Elliot: Look, I sure hope so. I think that, for me, that’s, it’s like that final scene in The American President. To be a conservative Jew is advanced citizenship. To be, live a hyphenated life, it’s easy to be on right and sort of turn your head towards modernity in one way, or to be on, you know, the secular, other side of it and say no. 

But to be a conservative Jew, one framing of it, and there are multiple framings of what it means to be a conservative Jew, is this hyphenated existence, of tradition and change, of innovation, the past chancellor of the Seminary talked about polarities and balance, that we are the movement of “Yes, and.” Progressivism and traditionalism all in one.

I think that’s a hard rallying cry. It’s much easier to, you know, be on, on the other sides. You know, I don’t think that’s particular to conservative Judaism. I think the centrist movements, be they religiously mainland Christianity, politically, I think that entire sane center is under attack from the sides, and, which is a problem of our age. 

But look, for me, I can fake it in all sorts of places in my life, but when I’m standing before God, when I’m both, as a private Jew and as a religious leader, I have to be authentic. And for me, to be authentic is to bring the fullness of myself to bear and that means to wrestle with these questions openly. So I can’t imagine living my life or leading my community any other way. 

I can’t check my intellect at the door. I have to ask the questions of scholarship as they relate to faith. I have to recognize that the moment I live in now is different than the moment of 50 years ago. I have to preach and teach a Judaism that recognizes the distinct possibility that one of my kids could be LGBTQ. That one of my kids could come home with a non-Jewish partner. Right, I don’t live in 1950s Great Neck anymore.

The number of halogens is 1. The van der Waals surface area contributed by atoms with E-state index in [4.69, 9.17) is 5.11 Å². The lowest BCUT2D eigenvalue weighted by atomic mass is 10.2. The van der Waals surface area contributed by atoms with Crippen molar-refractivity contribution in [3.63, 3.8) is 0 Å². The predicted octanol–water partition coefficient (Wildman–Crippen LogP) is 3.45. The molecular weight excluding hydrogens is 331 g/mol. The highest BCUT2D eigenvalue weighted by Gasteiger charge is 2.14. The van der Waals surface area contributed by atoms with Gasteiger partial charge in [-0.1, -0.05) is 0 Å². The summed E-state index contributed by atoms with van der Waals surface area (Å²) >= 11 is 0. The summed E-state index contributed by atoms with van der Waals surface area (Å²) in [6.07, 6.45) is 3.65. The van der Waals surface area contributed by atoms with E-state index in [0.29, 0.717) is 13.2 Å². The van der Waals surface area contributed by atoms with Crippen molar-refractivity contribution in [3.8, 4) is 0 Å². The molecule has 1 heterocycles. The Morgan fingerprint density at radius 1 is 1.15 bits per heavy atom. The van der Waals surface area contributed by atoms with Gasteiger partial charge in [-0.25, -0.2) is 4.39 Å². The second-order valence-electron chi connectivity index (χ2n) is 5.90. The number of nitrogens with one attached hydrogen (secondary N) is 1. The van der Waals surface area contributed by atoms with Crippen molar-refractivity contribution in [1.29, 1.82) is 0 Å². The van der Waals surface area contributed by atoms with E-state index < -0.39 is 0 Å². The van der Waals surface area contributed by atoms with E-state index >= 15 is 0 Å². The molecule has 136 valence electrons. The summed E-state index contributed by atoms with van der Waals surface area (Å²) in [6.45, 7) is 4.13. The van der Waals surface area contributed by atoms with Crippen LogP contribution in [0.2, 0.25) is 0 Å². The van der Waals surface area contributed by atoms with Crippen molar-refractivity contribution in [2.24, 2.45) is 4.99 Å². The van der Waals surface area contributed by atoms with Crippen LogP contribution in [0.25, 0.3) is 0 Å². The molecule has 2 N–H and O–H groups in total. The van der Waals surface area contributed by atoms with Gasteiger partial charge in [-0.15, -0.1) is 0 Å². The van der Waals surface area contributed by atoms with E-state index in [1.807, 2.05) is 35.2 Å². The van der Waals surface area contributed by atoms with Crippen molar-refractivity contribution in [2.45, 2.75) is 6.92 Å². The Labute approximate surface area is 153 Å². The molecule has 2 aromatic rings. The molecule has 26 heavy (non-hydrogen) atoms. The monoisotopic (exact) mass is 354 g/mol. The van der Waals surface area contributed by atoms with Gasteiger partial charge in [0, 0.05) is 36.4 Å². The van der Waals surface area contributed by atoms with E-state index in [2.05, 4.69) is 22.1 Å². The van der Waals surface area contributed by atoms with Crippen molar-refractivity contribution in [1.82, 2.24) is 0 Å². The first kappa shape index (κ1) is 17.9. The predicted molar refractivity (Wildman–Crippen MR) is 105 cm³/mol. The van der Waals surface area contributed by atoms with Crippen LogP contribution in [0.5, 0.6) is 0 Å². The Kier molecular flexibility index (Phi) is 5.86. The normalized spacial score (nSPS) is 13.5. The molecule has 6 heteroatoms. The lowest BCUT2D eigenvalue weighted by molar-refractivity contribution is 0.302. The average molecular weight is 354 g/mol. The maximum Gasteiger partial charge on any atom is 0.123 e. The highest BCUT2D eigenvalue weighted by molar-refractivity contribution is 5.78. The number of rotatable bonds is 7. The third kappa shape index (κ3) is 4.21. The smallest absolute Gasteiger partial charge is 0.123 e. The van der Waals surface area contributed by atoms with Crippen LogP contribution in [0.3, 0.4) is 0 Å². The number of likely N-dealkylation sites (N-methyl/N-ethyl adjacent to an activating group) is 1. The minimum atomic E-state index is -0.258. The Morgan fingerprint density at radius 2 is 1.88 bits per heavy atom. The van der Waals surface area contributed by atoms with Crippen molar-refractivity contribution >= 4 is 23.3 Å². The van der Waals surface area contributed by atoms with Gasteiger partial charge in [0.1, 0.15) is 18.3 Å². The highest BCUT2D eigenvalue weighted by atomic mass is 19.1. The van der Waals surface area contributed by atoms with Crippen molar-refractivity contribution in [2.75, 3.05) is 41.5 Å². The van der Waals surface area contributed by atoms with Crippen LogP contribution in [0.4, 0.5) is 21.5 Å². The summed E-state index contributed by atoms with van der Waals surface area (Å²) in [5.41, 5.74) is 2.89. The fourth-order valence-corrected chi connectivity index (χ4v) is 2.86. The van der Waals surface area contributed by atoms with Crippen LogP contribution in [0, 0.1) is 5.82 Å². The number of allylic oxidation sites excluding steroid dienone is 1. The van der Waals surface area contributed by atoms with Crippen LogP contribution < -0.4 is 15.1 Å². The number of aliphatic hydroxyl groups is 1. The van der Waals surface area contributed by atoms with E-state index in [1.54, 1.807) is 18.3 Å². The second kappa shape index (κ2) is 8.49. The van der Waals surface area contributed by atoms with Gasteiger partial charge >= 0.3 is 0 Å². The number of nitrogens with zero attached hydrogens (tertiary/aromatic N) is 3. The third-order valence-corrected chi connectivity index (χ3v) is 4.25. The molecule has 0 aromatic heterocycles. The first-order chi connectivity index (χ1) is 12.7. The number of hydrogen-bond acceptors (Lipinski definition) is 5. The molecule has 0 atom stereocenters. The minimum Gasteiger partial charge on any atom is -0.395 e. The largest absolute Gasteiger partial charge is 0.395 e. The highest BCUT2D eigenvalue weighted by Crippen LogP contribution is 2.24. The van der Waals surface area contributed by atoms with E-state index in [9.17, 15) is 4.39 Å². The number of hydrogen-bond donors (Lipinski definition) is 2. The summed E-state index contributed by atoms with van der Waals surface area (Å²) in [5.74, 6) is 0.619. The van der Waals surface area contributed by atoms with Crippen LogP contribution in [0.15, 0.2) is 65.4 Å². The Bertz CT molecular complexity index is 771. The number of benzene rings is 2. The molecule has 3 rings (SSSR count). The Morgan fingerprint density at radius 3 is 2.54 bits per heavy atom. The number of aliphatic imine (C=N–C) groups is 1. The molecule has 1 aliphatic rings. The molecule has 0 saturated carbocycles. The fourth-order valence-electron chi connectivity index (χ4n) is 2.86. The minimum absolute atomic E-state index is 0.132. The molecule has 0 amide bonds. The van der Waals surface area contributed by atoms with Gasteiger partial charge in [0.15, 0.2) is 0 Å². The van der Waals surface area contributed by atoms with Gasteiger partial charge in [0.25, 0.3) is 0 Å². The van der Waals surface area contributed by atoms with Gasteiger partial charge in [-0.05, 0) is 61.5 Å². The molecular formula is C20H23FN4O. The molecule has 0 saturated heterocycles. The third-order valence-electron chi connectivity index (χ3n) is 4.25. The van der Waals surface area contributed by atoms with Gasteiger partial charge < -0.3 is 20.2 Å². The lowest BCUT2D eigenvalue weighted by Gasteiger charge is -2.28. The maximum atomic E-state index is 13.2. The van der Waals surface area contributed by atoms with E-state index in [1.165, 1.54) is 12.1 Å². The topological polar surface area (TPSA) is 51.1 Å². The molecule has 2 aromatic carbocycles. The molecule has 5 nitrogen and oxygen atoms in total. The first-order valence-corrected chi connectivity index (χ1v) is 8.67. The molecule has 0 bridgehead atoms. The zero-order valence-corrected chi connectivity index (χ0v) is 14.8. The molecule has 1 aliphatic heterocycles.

And I point this out in my article. I say, rabbis are destined to serve in the time in which we live. I didn’t choose this time. This is the time in which I live. So I’m gonna make the best of it. And for me, it’s this which makes most sense.

Yehuda: There’s something here around terror and safety that’s worth probing at another time. Because some of what you described, of, I don’t know the world that I’m about to encounter, can make us open epistemologically, can make us open to whatever the world throws at us. And then there’s always gonna be those who say, precisely because there’s this kind of open corridor, for the Jewish people, it requires a kind of retreat into a certain safety, that you, as a religious person, as you said, you don’t wanna do. 

You did say something suggestive in the piece, which is that you drew distinction between Halakhic and commanded. And you suggested that there’s still room to grow around the sense of commandedness. So what does that look like, if it’s not entirely bound up into the world of Halakha? Where is there room for American Jews to think about commandedness, in ways that might go beyond the more limited purview of denominational choices or even behavioral choices?